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NAQC Newsroom: Research

50-Year Trends in Smoking-Related Mortality in the United States.

Wednesday, February 13, 2013  
Posted by: Natalia Gromov
Thun MJ, Carter BD, Feskanich D, Freedman ND, Prentice R, Lopez AD, Hartge P, Gapstur SM. N Engl J Med 2013; 368:351-364.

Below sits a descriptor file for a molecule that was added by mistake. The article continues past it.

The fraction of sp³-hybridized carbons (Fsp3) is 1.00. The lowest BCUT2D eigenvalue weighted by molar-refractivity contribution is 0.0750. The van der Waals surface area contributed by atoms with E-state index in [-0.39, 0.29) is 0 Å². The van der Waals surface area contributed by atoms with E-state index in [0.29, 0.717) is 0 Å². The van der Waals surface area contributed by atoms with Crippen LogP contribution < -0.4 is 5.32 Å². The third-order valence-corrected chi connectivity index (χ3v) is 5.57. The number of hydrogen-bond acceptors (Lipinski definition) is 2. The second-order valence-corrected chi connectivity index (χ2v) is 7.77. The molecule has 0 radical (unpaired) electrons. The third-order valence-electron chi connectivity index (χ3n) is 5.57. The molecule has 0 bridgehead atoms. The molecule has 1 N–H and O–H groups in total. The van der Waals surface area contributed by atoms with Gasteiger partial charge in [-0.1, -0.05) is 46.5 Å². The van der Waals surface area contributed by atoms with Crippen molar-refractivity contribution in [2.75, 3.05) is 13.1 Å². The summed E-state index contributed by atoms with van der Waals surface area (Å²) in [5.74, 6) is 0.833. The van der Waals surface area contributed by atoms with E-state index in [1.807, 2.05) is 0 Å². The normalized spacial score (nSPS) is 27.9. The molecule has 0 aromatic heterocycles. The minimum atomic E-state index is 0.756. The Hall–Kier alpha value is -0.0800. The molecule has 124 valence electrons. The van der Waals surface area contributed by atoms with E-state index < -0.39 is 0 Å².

This study examined temporal trends in mortality across three time periods (1959-1965, 1982-1988, 2000-2010), comparing relative risk according to sex and self-reported smoking status among participants who became 55 years old or older during follow-up. Results showed that among men 55 to 74 years of age and women 60 to 74 years of age, mortality from any cause was at least three times as high among current smokers as among those who had never smoked. In addition, smoking cessation at any age dramatically reduced death rates. The authors concluded that the risk of death from cigarette smoking is now nearly identical for men and women, as compared with persons who have never smoked.

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